In this week of North American ceremonial gratitude and North Korean certifiable lunacy, I thought it would be nice to take a look at the historical background surrounding why I get so annoyed when I walk into supermarkets.

I got this new rewards card thing set up at Woolworths the other day. Basically, when the computer reminds me to scan it at the checkout, if I’ve spent over a certain amount it gives me a cheap petrol voucher or enough frequent flyer points to get from Darwin half way to Mandorah. I only ever spend enough in one hit if I’m buying a fortnight’s worth of groceries or a year’s worth of T-shirts from Big W. The cheap fuel saves me maybe five dollars a fortnight, and one day I might accrue enough FF points to splurge on a flight to Katherine and back, but my basic assessment of the card is it’s completely useless.

Naturally Woolworths are keen to encourage me to scan it, because it’s an automatic source of market research, building over time a picture of who I am and what my shopping habits are. As a man who is resistant to participation in such corporate systems (and as a man who just likes to be difficult) I resent being a faceless statistics generator, and have begun a silent campaign to throw as many spanners in the works of their research as possible. I’m out to see how far off I can throw the averages.

So that’s two litres of coke, a loaf of bread, five hundred grams of pasta and a travel edition game of hungry hungry hippos.

So that’s two litres of coke, a frozen pizza, an onion and a pair of fluorescent green lady’s bike pants.

So that’s two litres of coke, a packet of frozen peas, five dozen wire coat hangers and a packet of batteries.

Take that , Mr Corporate Research!

And another thing…

It is a well documented matter of public record that the founding fathers of America, cognisant of the gaping celebratory void between Father’s Day and Advent, instituted the festival of Thanksgiving as an intermediary holiday in order to stop department shops putting up Christmas decorations in October. There’s also some gobbledegook going around about a bunch of religious refugees and a boat, but something tells me that wouldn’t carry much weight around here.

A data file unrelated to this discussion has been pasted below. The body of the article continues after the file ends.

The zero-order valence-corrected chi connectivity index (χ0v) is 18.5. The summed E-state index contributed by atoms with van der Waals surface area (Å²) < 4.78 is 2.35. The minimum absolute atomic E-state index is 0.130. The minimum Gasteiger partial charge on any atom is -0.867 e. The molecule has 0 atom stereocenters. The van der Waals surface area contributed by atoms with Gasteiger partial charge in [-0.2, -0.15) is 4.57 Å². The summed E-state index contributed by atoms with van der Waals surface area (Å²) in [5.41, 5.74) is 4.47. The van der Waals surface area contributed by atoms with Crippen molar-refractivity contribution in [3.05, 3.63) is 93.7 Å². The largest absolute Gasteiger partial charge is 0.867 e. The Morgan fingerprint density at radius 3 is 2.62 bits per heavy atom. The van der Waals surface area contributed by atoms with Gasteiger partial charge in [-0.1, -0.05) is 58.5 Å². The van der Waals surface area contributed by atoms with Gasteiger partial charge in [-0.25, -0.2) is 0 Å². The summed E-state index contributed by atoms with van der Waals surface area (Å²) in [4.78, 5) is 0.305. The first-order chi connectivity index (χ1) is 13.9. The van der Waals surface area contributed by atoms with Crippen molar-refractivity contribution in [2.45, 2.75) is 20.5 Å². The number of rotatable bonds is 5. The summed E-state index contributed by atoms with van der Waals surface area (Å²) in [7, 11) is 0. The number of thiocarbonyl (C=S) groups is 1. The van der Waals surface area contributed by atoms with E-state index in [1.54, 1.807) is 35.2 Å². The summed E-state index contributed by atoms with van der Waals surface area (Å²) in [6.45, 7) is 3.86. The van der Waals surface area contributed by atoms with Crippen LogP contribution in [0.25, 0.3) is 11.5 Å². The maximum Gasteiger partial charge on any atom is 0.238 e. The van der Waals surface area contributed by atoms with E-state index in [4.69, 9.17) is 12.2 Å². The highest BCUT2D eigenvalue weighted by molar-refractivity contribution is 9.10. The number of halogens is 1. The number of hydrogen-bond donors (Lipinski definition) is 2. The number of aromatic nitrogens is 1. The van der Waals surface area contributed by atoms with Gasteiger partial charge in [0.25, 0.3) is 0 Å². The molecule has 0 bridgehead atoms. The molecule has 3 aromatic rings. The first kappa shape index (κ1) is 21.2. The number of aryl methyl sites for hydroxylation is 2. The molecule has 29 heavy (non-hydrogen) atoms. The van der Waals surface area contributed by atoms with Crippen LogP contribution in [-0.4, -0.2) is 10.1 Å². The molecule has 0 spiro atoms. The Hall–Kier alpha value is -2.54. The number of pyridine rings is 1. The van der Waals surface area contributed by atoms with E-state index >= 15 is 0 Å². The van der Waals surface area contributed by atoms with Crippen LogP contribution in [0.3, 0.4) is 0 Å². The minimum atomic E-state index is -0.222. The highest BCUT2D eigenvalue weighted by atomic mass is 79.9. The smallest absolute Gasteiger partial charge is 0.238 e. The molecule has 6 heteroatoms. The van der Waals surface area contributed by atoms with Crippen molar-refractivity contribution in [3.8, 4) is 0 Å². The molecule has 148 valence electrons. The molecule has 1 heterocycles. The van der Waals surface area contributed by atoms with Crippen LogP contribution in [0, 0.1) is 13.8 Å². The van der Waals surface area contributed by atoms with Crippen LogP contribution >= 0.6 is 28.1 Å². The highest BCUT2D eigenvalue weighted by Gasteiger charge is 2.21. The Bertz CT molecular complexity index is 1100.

So in the absence of Thanksgiving and Halloween, Casuarina has had tinsel and reindeer hanging from the ceiling since some time in that netherspace between the AFL grand final (both of them in this year’s case) and the start of the domestic cricket season that we like to call mid October. And now the freaking music has started up, well outside the officially ordained borders of Advent (which I confirmed earlier this week by consulting my mother’s liturgical calendar). I’m over it already, and it’s not even December yet.

On top of the plastic Christmas gunk, there are those new automatic checkout devices they’ve installed. You can walk up, check out and pay for your own groceries without the need to wait for a checkout operator. That sounds like a great idea, except that it doesn’t make the slightest difference to the customers, who now just have to line up to use a machine instead of a checkout operator. The only people taking any benefit from it are the corporate owners, who now only have to pay one or two people to run around whenever the things breakdown or have a system error or over charge someone or run out of money, instead of paying people to provide any kind of service.

And the machines can only talk to you in pre-recorded voices, making their sing song chorus of “thankyou for shopping with the Fresh Food People” enough to induce me to punch the thing in its face. Fortunately it doesn’t have one. Any minute now I’m going to announce a boycott of supermarkets altogether, except that then I’d be one of those people who shop at outdoor markets, and if I combine that with being one of those people who whinges about society on his entirely-irrelevant-to-anyone-but-him-and-his-mum blog and being one of those people who works in the finance industry, I might just have to go and shoot myself.

And so I wish my American friends a happy Thanksgiving. I wish my compatriots in Australia a happy Valentine’s Day, since apparently getting in three months early is the thing to do these days and I wish my friends in Adelaide my sincerest condolences on having to live there. Oh, and in case I don’t get around to it later…

Happy Christmas!



Garry with 2 Rs

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